Eventually, when you feel ready for a slightly more advanced exercise, you can try your hand at transcribing audio of someone speaking.

The point of this isn’t just to focus closely on your comprehension of the spoken language. It’s also to practice your ability to seamlessly translate what you hear into what you see on a piece of paper.

If it’s possible, see if you can find a written transcript of what you’re listening to so that you can periodically pause and check your work.

5. Translate an article into your second language

This will definitely feel like a lot of work if you’re not used to it, but this is truly character-building stuff that will end in real progress.

Find a short essay or article in your native language that interests you. Then, try your hand at translating the piece into your learning language.

You’ll probably need to keep a dictionary handy for this, but this exercise is great for a few reasons: one, it forces you to troubleshoot your way through written composition. Two, it challenges you to convey concepts using different grammatical structures and idioms — you know, to actually “think” in the language rather than literally translate each word separately. And three, you’ll probably wind up learning a bunch of new vocabulary.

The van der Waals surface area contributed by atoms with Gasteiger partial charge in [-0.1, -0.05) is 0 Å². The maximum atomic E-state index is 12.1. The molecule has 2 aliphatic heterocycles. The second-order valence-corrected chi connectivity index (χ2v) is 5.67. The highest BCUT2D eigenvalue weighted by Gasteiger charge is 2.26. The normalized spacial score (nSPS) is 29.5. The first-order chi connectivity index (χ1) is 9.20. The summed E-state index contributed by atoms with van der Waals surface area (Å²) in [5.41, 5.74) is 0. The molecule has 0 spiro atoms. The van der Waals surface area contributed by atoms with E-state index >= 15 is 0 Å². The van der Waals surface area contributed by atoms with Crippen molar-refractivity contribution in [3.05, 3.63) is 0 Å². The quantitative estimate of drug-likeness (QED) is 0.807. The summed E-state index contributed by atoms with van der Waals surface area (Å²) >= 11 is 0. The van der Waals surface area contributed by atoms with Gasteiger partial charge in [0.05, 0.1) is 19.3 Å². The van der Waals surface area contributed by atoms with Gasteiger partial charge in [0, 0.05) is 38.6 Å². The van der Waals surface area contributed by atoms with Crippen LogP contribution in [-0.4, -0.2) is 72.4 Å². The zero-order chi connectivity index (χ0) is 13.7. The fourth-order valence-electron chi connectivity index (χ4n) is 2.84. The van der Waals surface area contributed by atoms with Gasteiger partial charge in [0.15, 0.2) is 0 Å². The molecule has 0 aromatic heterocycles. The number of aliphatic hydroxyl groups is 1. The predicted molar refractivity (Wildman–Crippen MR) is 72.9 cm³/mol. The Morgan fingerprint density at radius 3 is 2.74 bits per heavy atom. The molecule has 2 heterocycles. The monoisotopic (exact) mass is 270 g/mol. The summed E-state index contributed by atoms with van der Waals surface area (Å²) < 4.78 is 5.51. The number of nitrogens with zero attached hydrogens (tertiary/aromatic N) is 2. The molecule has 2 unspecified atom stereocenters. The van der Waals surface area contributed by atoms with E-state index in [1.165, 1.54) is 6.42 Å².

6. Try writing a short essay of your own

This is the boss round — can you handle it?

Eventually, once you’ve worked your way up to it, you should challenge yourself to start writing your own essays and compositions. They don’t have to be stuffy academic papers either (unless that’s what you’re into). You can start by writing short diary entries about how your day went, or by writing a letter to your friend, or by explaining your stance on a political issue.

It’s good to learn to walk before you run, so focus on simple (but correct) sentences before you work your way up to complex, flowery compositions.

When you’re done, see if you can find a native speaker to grade it or give you feedback, or at the very least use a spellchecker to catch your basic mistakes.

Okay Shakespeare, let's see what you've got.